…and first in line to take on the Earth’s case is former practicing barrister Polly Higgins. Higgins argues that a new international law of Ecocide would give the Earth the access to justice it so sorely needs.
In a nutshell Higgins suggests that the damage and destruction which the Earth is being subjected to should be outlawed through the creation of a fifth crime against peace recognised by the United Nations in the form of Ecocide.
Ecocide would be defined as: ‘the extensive destruction, damage to or loss of ecosystem(s) of a given territory, whether by human agency of by other causes, to such an extent that peaceful enjoyment by the inhabitants of that territory has been severely diminished.’
Drawing upon the international criminal law principle of ‘superior responsibility’, such a law would impose a duty of care upon those in a position of superior responsibility, meaning those in a position of command and control, to prevent ecocide. Where ecocide is identified, Higgins asserts that the principle of restorative justice is key to the process of rectifying the damage caused.
In addition a duty of care will be imposed upon governments to provide help and assistance to countries suffering the adverse effects of what Higgins refers to as ‘naturally occurring ecocide’.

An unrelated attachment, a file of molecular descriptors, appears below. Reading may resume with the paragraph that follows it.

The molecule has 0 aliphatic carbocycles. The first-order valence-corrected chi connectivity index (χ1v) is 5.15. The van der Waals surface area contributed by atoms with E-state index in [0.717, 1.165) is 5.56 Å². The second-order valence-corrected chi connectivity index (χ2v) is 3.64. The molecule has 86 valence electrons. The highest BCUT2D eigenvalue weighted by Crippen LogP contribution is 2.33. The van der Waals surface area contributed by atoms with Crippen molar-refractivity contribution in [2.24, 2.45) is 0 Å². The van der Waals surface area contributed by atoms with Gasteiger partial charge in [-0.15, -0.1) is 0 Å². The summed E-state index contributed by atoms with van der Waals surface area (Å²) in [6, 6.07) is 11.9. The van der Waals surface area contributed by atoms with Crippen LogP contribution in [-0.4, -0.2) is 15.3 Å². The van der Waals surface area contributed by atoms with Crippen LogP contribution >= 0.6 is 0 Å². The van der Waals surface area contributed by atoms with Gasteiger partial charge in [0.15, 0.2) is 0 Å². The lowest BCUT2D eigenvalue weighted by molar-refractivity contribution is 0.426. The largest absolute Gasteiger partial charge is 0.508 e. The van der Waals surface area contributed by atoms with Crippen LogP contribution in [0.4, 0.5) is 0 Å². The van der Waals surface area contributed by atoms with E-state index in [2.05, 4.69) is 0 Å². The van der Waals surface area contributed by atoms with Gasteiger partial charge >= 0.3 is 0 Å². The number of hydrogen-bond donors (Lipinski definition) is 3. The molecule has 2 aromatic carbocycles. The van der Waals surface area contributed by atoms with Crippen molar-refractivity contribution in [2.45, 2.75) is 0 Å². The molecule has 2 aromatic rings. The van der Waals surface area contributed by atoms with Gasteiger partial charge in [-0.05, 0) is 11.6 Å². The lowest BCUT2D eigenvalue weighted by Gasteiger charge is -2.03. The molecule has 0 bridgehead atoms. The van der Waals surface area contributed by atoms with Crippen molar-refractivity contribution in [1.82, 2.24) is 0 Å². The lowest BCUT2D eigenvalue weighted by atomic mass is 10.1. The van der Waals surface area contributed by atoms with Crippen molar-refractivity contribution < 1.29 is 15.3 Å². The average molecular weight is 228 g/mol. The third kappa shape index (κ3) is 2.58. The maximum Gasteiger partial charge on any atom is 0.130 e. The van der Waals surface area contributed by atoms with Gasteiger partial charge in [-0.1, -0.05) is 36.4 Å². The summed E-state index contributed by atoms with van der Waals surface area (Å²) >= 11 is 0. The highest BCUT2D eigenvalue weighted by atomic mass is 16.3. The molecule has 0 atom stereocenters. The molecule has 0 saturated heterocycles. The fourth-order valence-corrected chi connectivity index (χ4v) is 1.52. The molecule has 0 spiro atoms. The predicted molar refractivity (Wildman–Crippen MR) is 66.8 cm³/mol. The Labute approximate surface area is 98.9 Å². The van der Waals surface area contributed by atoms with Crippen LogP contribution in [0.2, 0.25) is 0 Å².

She advocates a move away from viewing the Earth as an inert object or commodity and toward viewing it as a living being and that we should view ourselves as trustees or guardians of the Earth for future generations.
Higgins makes reference to William Wilberforce’s efforts to abolition slavery and suggests that a similar approach should be taken in relation to ecocide and damage to the Earth. She notes that Wilberforce proposed that subsidies be pulled from activities which cause the harm, that the problem should be outlawed, in this case through Higgins’ law of Ecocide, and that you should create subsidies in the other direction, for example toward sustainable and green initiatives.
I’ve been looking at her work as part of one of my Criminology tutorials. Green criminology can be seen as part of a shift within the discipline toward a broader focus upon harm and away from a strict focus upon state defined crime.
Studying law is not just about learning the existing rules. It’s also about engaging in debate about whether the law is functioning well and achieving its aims and suggesting ways in which it could be improved!
How effective do you think Higgins’ law of Ecocide would be at dealing with the problem of mass damage and destruction of the Earth? Maybe you can think of an approach you think would be more effective.
You can find out more information about Polly Higgins and the law of ecocide from her website.